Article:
Cham is a type of sacred dance unique to the Indo-Himalayan Buddhist culture. It is an extension of the Buddhist practice of visual offering of aesthetic movement, the mudra expression of enlightened spirit and of the artistic and entertaining expedience of passing a spiritual message.
Thus, cham comes in many varieties with different purposes. Some cham dances, such as the Rigma Chudrug cham dance representing the sixteen offering goddesses, are a display of beautiful movements as an offering to enlightened beings while others, such as the operatic Shawa Shakhyi dance of the Stag and Hounds and the Pholey Moley dance of the Handsome Men and Beautiful Women, are artistic and entertaining works performed to convey moral and spiritual messages. Many cham dances, such as the Zhanag or Black Hat dance are enactments of past events or tributary gestures to remember an event. The dance of the state deities in Punakha Dromchoe was introduced by Zhabdrung to show gratitude to the deities for protecting Bhutan. Many temples have their own unique cham dance to serve the needs, taste and aspirations of the local people and to honour the local deities. There are some dances, such as ter cham, which are considered esoteric and reformed in very private or secretive circumstances and others, which are performed for open public viewing.
A great majority of the cham dances, such as the Shinje Yabyum dance, deals with the physical display of the inner enlightened mind. They are extensions of the mudra gestures in being expressions of the spontaneous flow of enlightened energy. Like in the case of Shinje and Trochu dances, the mask faces and dancers represent the enlightened deities and their movements different forms of enlightened activities. For instance, in the tripartite Peling Gingsum dance, the deities in the form of Juging spirits with sticks, first do the study to identify the main existential enemy – the ego. They are followed by the Driging deities with swords to ritually slay the enemy and finally, the Ngaging spirit with drums appear to celebrate the victory over the enemy that is our own ego.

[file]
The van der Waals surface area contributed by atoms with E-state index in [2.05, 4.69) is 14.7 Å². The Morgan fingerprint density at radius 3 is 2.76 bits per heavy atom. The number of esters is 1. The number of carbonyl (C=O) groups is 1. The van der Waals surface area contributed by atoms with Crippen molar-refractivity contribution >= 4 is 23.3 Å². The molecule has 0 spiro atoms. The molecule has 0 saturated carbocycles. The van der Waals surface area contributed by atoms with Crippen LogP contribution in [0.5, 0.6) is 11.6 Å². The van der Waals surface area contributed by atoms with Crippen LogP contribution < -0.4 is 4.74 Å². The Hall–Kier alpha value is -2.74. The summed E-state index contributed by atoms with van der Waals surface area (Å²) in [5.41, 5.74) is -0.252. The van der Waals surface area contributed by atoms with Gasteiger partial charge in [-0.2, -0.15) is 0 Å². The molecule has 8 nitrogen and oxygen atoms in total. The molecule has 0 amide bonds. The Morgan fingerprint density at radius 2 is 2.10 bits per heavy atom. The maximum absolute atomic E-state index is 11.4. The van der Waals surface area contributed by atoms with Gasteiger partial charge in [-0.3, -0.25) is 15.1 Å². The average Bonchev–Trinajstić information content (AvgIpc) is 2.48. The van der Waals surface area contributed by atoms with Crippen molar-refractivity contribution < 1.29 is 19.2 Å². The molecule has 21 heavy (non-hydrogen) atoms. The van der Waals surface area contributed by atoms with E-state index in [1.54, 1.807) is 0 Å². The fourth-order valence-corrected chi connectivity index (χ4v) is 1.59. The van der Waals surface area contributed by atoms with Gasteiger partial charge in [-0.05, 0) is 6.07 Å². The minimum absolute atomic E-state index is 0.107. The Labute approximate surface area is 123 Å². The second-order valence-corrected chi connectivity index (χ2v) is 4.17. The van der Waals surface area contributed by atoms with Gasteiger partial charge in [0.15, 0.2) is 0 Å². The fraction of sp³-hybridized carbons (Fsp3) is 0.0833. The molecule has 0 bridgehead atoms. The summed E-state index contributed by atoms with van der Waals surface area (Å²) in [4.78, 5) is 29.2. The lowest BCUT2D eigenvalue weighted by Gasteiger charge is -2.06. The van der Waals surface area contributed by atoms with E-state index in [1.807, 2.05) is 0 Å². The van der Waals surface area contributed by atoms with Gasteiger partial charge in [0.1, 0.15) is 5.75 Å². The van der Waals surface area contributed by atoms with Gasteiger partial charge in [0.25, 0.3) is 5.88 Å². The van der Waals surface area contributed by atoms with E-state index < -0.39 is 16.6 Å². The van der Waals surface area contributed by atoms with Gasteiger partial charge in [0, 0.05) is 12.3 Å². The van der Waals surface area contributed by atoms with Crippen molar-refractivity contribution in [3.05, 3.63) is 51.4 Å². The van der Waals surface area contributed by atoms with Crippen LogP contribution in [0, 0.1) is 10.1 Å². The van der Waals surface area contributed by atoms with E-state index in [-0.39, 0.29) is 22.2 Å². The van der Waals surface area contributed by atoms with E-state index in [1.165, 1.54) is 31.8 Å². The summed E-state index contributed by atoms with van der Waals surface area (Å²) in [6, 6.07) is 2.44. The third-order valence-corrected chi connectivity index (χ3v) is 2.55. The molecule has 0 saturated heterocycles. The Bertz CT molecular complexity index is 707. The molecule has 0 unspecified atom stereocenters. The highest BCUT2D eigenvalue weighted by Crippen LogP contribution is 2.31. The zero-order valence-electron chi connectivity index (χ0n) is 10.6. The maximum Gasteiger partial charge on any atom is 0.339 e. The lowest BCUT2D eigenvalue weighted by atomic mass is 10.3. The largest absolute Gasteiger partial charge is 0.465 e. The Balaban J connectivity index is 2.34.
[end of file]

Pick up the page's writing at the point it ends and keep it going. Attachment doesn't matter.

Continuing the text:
Some cham movements are powerful physical gestures and postures, which can trigger inner spiritual experience to overcome our negative thoughts and emotions. They spark off the experience of non-dual awareness of the true nature of mind. Many of cham dances also involve holy masks and costumes which have spiritual power invested in them by past lamas. These further help enhance the spiritual experience of the dancer as well as the viewers. Thus, cham has a strong liberative role in helping people progress on the path to enlightenment and freedom from suffering. It is often known as thongdrol or that which liberates upon seeing.
The main reason why our monasteries, temples and dzongs host cham dances and why people go to watch them is because cham has the power to help people reach enlightenment. This does not mean that people will automatically or suddenly get enlightened but viewing a cham dance will help connect people to a moral message, practice of offering or to the awareness of enlightened deities and gradually lead them to enlightenment. For instance, watching the Mangcham, people think of death, the law of karma, rebirth and the process of liberation.
When one watches cham, one should understand the significance of the cham and know that cham is a representation of inner enlightenment being displayed to trigger more spiritual and enlightened experience among the viewers. So, it should not be viewed purely as an entertainment but as an entertaining path to enlightenment.
Karma Phuntsho is the Director of Shejun Agency for Bhutan’s Cultural Documentation and Research, founder of the Loden Foundation and the author of The History of Bhutan. The piece was initially published in Bhutan’s national newspaper Kuensel in a series called Why we do what we do.
SubjectsTibet and Himalayas